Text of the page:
Poor Andy Lemon…

And the poor solver too who’s got to make sense of that preamble, or was it just me? Let’s cut it down to size. All clues normal except six with misprints, six with a superfluous letter in the wordplay. There, that’s better, isn’t it? And with the heartening news that “help” with maths homework can be deferred until Sunday, straight to it.

First thoughts, these clues are pretty tough. First in all the way down at 26, SCALA, which unexpectedly isn’t a cinema but rather something to do with the ear. Perhaps I should have started with the downs because the first is a simple anagram giving ITERANT. Lots of question marks by the answers, though, due to fragments of understood wordplay. Those extra letters? Could be, but I’m not doing so well with those.

The misprints though are coming along nicely – the displaced letters I’ve got so far being QUAR. No prizes for guessing we need an S and an E to complete. The S I can see – CHEST, and not CHESS. The E? Well, no.

Times Square? Tiananmen? Who can tell?

But look, I’ve got a full grid:

The misprints… We’re supposed to do something with the corresponding solutions. Chuck them in a SQUARE, as they’re all 6 letters long? Could be, including an educated guess at INLIER for the last one. No phrase revealing itself there. Arrange them otherwise in some sort of square? If Crossword Compiler’s to be believed that isn’t going to help either.

Three bleary eyed hours gazing intermittently at the thing with half an eye on a pretty trashy film. Nothing. Pass me a beer.

Sunday, post help with maths homework. For which read teaching, because we don’t set homework on things the kids have actually done in these parts, evidently.

What if the six clues to be squared are in a different order? What, you thought of that straight off?

COCKLE
INLIER
SCULLE
CISTIC
ORIENT
SCARES

A careful examination of the 2nd and 5th columns later… ON CIRCLE LINE. And look, the other columns have real words which may or may not be significant. Chuck it in. Out with a tube map. There are two squares on the Circle Line – Euston and Sloane. Which one should we discount? Well, the extra letters I’ve managed to glean are TEUSO. Sloane Square it is then. Landmarks? Thankfully Wikipedia knows more about the geography of the area than I do. Amend 5 letters to give the Peter Jones department store, and the Royal Court Theatre, or at least bits of them. Sloane Square has little else to boast, apparently.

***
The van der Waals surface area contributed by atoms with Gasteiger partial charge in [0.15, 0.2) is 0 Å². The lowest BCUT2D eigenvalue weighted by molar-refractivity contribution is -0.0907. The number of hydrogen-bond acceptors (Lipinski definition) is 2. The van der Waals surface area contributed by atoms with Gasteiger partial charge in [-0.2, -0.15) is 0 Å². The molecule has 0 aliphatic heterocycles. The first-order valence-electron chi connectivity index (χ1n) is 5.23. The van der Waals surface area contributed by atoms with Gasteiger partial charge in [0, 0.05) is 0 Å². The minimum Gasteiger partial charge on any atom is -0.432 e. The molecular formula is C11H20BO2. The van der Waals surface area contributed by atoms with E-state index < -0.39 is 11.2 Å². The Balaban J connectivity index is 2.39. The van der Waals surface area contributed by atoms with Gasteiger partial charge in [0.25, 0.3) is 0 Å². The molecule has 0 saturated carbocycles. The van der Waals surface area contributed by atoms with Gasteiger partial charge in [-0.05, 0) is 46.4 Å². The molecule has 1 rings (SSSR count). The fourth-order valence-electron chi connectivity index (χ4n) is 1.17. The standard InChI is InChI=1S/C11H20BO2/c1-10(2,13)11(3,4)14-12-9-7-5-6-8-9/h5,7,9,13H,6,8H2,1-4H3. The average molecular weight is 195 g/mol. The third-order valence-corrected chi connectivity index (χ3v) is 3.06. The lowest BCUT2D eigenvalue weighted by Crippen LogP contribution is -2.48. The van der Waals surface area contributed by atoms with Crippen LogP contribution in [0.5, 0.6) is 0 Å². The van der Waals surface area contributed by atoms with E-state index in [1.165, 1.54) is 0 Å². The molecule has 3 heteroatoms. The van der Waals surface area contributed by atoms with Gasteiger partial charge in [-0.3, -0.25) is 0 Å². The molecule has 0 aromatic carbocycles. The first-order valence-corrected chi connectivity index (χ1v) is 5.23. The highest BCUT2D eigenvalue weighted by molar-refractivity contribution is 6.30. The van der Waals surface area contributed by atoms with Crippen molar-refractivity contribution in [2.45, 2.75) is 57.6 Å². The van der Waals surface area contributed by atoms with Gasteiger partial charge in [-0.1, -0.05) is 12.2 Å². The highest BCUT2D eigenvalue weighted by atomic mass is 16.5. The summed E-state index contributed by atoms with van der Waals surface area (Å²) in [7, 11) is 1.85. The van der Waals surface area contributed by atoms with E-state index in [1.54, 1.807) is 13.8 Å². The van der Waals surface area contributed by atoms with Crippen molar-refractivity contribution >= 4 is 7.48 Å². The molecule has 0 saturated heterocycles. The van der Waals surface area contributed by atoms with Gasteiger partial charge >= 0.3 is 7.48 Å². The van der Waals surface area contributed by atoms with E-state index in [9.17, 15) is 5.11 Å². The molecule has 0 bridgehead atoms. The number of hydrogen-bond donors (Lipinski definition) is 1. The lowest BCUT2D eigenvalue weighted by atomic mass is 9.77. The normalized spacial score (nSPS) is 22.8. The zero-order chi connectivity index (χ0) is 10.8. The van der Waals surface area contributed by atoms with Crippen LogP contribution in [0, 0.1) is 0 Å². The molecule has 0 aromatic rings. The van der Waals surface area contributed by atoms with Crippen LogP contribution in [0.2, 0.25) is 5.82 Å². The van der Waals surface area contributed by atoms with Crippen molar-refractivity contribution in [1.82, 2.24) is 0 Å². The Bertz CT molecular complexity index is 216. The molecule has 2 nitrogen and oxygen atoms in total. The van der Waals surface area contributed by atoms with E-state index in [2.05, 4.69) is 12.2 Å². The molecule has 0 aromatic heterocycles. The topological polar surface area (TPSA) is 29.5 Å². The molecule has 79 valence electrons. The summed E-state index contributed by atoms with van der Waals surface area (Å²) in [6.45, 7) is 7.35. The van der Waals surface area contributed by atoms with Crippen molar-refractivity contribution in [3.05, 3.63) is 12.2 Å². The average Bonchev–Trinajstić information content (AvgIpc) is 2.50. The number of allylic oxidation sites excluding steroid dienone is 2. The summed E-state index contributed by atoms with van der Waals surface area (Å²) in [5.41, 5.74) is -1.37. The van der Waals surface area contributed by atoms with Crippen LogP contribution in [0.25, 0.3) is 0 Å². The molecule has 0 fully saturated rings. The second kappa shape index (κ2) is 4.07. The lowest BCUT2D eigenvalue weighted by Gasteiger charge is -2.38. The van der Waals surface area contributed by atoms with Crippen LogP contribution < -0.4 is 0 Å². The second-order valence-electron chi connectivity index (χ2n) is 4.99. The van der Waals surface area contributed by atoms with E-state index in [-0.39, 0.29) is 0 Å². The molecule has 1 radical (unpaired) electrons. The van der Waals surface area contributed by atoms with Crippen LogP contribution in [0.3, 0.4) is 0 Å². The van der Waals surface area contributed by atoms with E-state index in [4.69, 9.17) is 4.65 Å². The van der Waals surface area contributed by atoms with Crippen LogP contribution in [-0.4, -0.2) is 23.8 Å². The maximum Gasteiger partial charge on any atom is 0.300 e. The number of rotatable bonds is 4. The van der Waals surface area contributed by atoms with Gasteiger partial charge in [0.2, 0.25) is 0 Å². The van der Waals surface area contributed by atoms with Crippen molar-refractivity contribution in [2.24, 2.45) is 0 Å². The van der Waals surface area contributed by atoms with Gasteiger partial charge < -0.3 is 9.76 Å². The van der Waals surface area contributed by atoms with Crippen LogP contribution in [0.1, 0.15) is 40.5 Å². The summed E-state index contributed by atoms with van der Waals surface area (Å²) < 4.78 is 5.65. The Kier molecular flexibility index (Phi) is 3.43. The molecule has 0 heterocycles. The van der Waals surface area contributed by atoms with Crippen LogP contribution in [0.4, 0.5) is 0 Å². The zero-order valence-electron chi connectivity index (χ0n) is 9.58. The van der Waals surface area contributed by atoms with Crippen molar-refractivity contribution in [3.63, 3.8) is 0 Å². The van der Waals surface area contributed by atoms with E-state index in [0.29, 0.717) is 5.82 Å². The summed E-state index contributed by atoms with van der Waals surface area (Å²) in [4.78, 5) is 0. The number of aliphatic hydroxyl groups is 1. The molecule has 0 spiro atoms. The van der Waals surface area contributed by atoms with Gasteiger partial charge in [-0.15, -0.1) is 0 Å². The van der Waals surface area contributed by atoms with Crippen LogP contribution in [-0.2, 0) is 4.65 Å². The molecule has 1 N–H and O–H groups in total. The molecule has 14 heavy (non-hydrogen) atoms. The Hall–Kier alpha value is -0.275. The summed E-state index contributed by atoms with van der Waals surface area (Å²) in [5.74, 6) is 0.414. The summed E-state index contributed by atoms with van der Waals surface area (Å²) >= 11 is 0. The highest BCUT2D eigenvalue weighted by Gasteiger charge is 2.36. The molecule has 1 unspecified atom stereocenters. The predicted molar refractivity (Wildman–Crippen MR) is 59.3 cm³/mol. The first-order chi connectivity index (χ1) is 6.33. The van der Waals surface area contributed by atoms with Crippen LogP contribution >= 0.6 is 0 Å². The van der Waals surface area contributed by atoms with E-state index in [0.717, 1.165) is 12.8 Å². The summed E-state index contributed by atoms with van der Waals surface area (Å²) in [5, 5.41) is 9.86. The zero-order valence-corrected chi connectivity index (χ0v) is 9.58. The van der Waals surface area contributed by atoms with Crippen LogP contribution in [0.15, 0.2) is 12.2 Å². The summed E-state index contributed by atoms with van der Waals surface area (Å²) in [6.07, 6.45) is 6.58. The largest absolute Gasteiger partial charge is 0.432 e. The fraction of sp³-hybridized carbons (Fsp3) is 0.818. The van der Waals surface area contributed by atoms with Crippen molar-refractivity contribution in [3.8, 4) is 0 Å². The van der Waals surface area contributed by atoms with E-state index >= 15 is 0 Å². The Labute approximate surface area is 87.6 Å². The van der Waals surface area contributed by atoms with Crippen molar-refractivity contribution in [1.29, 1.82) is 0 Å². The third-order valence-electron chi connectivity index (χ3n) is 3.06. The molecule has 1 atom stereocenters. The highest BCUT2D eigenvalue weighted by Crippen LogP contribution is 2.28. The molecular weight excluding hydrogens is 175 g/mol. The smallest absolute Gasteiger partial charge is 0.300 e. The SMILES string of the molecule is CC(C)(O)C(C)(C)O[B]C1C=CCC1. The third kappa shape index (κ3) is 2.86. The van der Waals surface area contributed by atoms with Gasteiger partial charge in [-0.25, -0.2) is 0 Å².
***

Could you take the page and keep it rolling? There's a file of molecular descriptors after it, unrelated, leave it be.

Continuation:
Andy Lemon located, and hopefully liberated too. Phew, I need a lie down now. Pass me a whisky, presuming the other half hasn’t swiped it all.

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Hob, n. a rustic; a lout … a clownish person … mischief.

This setter continues to impress and annoy in roughly equal measure, which is to say rather a lot. It would be a grand thing were Hob to rein in his delight in puerile innuendo and the scatological, or a least deploy a modicum of subtlety, but that seems unlikely. That said, if your tastes run to butting heads with a too-clever-by-half mischief maker this crossword is quite outstanding.